Analysis: Malls empty as Chinese seek luxury abroad

Hong Kong - The biggest luxury brands are slowing their expansion in China as more consumers shop abroad, leaving mall operators holding the bag.

Two-thirds of high-end retailers missed their targets for new store openings in China last year, according to an analysis of 43 retailers published by development and design consultants Knight Frank and Woods Bagot.

Boutiques offer luxury brands in a mall in Guangzhou, China. Leading luxury brands are expanding slower in China as more consumers shop abroad, leaving mall operators holding the bag. Photo: Reuters. Credit: Reuters

Lower-priced fast-fashion brands such as H&M and Zara, however, beat their expansion goals. The shift reflects a government crackdown on lavish gifts, a growing preference among many Chinese to take advantage of lower taxes and buy their luxury goods abroad, as well as an emerging middle class looking for affordable brands.

For brands such as Samsonite, the move downmarket is a welcome change. Last year, the luggage maker opened 200 new outlets in China. This year, the target is 500.

“Before it was like we were unwanted people, illegitimate brands. They needed the luxury brands,” Ramesh Tainwala, Samsonite’s president of Asia Pacific and Middle East, said. “The equation is changing.”

Tainwala said he was now getting prime spots in department stores near Qingdao in eastern China and Urumqi in the north-west – places that would have relegated him to the luggage department just a year ago.

For developers who thought China would never tire of luxury, it could be a $25 billion (R270bn) miscalculation.

James Hawkey, an executive at commercial property services group Cushman & Wakefield, estimates that up to a quarter of the 700 malls, department stores and outlets under development in China’s top 30 cities could fail, costing developers as much as 150 billion yuan (R265bn).

“The mid-market retailers are expanding fast, but they are not expanding fast enough to fill all of the shopping centres,” Hawkey said.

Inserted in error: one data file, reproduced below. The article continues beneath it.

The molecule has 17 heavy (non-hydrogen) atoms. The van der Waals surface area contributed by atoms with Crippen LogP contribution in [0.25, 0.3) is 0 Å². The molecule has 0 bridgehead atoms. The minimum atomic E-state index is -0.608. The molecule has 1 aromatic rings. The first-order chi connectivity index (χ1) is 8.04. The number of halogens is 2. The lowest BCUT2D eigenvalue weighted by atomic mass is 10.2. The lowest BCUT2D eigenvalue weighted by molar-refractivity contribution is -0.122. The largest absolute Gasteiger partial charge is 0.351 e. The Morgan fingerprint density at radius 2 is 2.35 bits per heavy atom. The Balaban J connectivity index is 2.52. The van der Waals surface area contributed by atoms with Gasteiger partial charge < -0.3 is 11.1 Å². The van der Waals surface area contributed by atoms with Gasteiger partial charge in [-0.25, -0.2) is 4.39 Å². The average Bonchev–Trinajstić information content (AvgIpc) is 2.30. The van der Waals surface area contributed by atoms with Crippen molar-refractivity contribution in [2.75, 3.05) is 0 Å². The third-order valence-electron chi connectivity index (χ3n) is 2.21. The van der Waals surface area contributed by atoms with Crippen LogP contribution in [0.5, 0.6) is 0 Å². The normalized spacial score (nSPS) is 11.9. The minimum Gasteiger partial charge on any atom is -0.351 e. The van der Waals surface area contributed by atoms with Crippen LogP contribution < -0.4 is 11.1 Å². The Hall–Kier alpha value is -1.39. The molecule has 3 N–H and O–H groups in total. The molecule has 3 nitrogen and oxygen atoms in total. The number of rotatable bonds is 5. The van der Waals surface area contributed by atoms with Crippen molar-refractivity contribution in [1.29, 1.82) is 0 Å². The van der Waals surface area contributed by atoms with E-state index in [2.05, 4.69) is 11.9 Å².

In some markets, such as Chengdu and Shenyang, there were as many as 10 shopping centres in the works while the likes of Zara and H&M only planned to open two or three stores, he said.

For luxury brands that have invested heavily in China, the stores are becoming expensive window-shopping destinations where customers can check out products before buying abroad.

Concerns about authenticity and domestic taxes that can top 40 percent have long lured wealthy Chinese to shop overseas. Easier visa requirements and an appetite for new experiences pushed the number of outbound Chinese travellers to 100 million last year, a 20 percent increase from 2012. Brokerage CLSA forecasts the number of Chinese travelling overseas will hit 200 million by 2020.

Luxury brands’ increasingly careful assessment of the Chinese market could hurt developers’ bottom lines if it means cutting back on rentals.

The average rent in a high-end shopping centre in a smaller city fell 2 percent last year while the average vacancy rate rose to 10.9 percent, the opposite of what happened in bigger cities, according to the Knight Frank and Woods Bagot report.

“For the newer centres in non-core locations, the landlords don’t have pricing power,” said Steven McCord, the local director for China retail research for property firm Jones Lang LaSalle.

The shift downmarket will challenge mall developers for years to come, said Paul Hart, the director for greater China at Knight Frank. – Reuters